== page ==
It is pretty obvious why Tucker is considered an NBA draft prospect, at least using a pretty loose definition of the term. Heís a long, chiseled and incredibly athletic shooting guard who puts a ton of pressure on opposing defenses with the aggressiveness he shows when he attacks the rim. He gets to the free throw line at a great rate and has finished some extremely acrobatic shots in the paint, showing a great first step, terrific leaping ability, and the ability to hang, take a hit, and still finish strong amongst the trees. He makes big plays all over the floor with his ability to grab rebounds and come up with blocks and steals, proving to be both extremely unpredictable and highly entertaining over these first two days.
Unpredictable would be a good way to describe Tucker in other ways as well, as you never quite know what you are going to get from him on any given possession. Tuckerís decision making can look downright atrocious at times. He repeatedly settles for tough, contested 3-pointers and pull-up jumpers, despite the fact that he only converts 28% of his shots from behind the arc and 27% of his off the dribble attempts (from anywhere on the floor), according to Synergy Sports Technology. Tucker shoots an astounding 6.4 attempts from 3-point range per game, which constitutes 40% of his overall shot attempts, and tells you quite a bit about how poor his shot-selection is. It may also help explain why DePaul lost 18 Big East games in a row going into this tournament. He ranks 6th amongst all players in our database in field goal attempts per-40 minutes, despite possessing a fairly marginal skill-level, leading many to label him as a selfish player. One scout here affectionately began to call him ďChucker-TuckerĒ, which tells you just about everything you need to know.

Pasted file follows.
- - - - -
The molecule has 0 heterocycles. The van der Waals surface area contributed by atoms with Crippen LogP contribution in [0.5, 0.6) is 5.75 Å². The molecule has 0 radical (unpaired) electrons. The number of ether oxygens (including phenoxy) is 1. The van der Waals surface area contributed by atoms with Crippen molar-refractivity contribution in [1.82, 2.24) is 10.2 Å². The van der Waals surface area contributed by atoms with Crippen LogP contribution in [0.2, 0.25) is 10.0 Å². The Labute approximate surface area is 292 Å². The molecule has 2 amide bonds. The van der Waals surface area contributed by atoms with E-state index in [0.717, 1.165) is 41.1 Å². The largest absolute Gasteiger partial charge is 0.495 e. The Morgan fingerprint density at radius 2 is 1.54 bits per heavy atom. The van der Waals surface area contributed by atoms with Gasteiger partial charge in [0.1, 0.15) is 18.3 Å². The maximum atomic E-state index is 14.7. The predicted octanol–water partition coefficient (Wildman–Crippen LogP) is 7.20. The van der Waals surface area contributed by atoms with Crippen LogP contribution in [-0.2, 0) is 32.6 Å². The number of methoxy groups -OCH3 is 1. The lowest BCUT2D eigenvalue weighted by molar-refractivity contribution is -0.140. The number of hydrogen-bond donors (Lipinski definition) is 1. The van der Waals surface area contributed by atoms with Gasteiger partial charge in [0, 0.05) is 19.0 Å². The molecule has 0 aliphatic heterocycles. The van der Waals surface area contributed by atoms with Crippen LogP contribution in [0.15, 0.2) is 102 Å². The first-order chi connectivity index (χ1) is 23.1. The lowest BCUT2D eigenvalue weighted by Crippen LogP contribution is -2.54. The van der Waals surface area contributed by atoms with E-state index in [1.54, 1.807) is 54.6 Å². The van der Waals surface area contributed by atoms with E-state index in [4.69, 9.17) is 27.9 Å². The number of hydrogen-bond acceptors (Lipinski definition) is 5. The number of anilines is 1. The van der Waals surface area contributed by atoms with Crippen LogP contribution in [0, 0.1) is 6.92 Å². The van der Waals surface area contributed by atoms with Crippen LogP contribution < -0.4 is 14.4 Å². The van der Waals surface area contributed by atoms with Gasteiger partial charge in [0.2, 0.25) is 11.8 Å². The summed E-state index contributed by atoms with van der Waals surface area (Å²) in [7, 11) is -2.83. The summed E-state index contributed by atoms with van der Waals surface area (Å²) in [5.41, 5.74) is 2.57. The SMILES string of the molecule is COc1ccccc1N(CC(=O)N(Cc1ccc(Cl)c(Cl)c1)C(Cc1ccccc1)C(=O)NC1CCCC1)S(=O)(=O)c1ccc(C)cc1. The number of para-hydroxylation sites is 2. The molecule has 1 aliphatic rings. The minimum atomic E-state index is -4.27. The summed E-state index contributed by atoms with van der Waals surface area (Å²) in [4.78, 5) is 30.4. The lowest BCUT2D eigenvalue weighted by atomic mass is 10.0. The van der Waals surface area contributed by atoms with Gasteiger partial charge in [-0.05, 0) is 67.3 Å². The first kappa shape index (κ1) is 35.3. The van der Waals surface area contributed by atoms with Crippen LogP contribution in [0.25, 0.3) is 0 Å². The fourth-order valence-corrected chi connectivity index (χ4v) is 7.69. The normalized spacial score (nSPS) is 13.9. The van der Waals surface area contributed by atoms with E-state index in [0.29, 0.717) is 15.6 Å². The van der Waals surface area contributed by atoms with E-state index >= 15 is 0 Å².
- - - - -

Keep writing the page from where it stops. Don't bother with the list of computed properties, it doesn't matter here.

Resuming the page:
As a slasher, Tucker is outstanding going to his right in a straight line, but continues to be mediocre attempting to change directions with the ball or drive left, often looking like an out of control freight train in the process. His ball-handling skills clearly need work (with his left hand in particular), as he averages twice as many turnovers as assists.
Defensively, Tucker has terrific tools to get the job done, but often looks completely disinterested is putting the effort in on this end of the floor, gambling excessively for steals and generally showing poor fundamentals. He can make an impact as noted as a rebounder and in the passing lanes, but for the most part canít be considered anything more than an average defender.